Meaning of Namaste

The meaning of namasté

In many yoga and meditation classes you increasingly see teachers and students saying “namaste” after class and placing their hands together at chest height.
Is this a revival of old habits and rituals, or has it become some kind of new habit without knowing the meaning behind it?

Where does Namaste originally come from?

Namasté is a Sanskrit word and is translated as “bow (Nama),  I (as),  you/you  (te)” or “I bow to you/you”.
It is a traditional Indian greeting or gesture of respect.
Usually the word Namasté  is pronounced with a slight bow, the hands are pressed together, with the palms touching each other and fingers pointed upwards, thumbs close to the chest.
This gesture is called  ‘Añjali Mudrā’ or ‘Pranamasana’.

In addition of a polite greeting and a way to say “thank you,” it can also have a deeper meaning.

The deeper meaning of Namaste

The gesture also represents the belief that there is a Divine spark within each of us and that it is located in the heart chakra. Devout Hindus see namaste as the greeting of the gods and you can interpret the gesture as “the divine in me greets the divine in you”
People also translate Namaste as “I greet the light in you”. The gesture is an acknowledgment of the soul in that person, by the soul in the other.
In India you often see people make this gesture to symbolize the meaning, without also speaking.

In short, you could also say that the gesture expresses the realization that we are all essentially one.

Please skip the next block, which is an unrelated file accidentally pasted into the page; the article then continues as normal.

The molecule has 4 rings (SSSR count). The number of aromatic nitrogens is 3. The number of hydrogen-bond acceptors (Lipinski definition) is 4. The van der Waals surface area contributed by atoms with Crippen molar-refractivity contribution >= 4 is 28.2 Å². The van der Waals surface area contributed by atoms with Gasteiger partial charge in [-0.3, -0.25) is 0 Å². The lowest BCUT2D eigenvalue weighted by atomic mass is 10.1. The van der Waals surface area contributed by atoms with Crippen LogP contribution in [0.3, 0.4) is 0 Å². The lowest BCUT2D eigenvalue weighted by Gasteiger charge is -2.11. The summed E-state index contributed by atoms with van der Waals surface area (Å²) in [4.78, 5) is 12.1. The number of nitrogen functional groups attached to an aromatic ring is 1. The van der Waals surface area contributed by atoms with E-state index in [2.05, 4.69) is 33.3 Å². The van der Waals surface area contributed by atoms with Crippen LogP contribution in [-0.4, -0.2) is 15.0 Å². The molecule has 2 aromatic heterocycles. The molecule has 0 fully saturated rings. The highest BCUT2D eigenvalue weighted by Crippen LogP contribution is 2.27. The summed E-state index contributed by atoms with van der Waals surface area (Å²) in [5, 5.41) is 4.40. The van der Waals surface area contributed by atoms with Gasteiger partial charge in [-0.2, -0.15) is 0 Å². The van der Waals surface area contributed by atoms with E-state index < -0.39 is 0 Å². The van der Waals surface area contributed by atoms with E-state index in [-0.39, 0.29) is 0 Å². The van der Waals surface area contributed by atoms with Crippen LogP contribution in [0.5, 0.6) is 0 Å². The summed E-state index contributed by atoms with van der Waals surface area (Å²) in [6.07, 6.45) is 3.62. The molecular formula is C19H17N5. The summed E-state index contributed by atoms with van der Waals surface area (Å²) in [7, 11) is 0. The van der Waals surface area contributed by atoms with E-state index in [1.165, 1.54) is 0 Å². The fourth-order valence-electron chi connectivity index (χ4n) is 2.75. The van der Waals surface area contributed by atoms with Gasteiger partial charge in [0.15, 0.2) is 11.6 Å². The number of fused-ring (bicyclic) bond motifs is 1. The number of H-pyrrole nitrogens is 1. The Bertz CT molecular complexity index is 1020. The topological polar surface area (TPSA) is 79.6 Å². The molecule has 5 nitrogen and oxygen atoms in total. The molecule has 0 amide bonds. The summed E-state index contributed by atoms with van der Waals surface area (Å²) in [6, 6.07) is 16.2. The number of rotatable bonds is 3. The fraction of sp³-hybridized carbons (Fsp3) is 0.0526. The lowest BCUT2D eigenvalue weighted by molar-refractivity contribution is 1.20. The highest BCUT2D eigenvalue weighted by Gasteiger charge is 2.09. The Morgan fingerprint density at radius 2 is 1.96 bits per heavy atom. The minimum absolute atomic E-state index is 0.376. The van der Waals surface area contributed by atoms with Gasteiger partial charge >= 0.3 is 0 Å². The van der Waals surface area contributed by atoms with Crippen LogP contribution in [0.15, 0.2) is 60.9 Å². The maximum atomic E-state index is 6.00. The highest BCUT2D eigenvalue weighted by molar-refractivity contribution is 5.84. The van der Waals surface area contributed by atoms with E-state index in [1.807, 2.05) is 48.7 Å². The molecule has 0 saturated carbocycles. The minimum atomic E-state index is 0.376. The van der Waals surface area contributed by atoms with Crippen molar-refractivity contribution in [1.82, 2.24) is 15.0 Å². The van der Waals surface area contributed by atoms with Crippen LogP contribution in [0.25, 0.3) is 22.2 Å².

Alternative to shaking hands

In the East, bowing is deeply rooted in culture and is also more of a spiritual gesture.
It seems that in the West more and more people find this way of thanking and greeting less strange, and that they no longer see it as something religious, ‘idolatry’ or as something submissive.
In the time of corona, there also seemed to be a revival of this way of greeting and thanking, outside of yoga and meditation classes; a good alternative to shaking hands.

The 'Wai' in Thailand

You also see a similar gesture in Thailand. This is called the  ‘wai’. Here too, place your fingertips and palms together, keep your hands close to your chest and bend very slightly. No special word is used, but often just a usual ‘hello’: ‘sawadee kah’ (if you are a woman) or ‘sawadee krab’ (if you are a man), or thank you; ‘kap kun kah’ or ‘kap kun krab’.
The wai is a beautiful act and also very important in Thai etiquette.
The wai is determined by class, gender and age. These factors determine how high the hands should be held. When greeting, the ‘lower rank’ person starts with the wai and holds their hands higher than the ‘higher rank’ person. But often you keep both your hands at the same height. And sometimes the other person does not respond with a gesture: for example, as an adult you do not greet children with a wai, but the other way around you do.
The wai and (deeper) bowing, for example, goes as follows: the child bows to his parents, the parents bow to their bosses, the bosses bow to the king and the king, who is the highest, ultimately bows to the Buddha. …..

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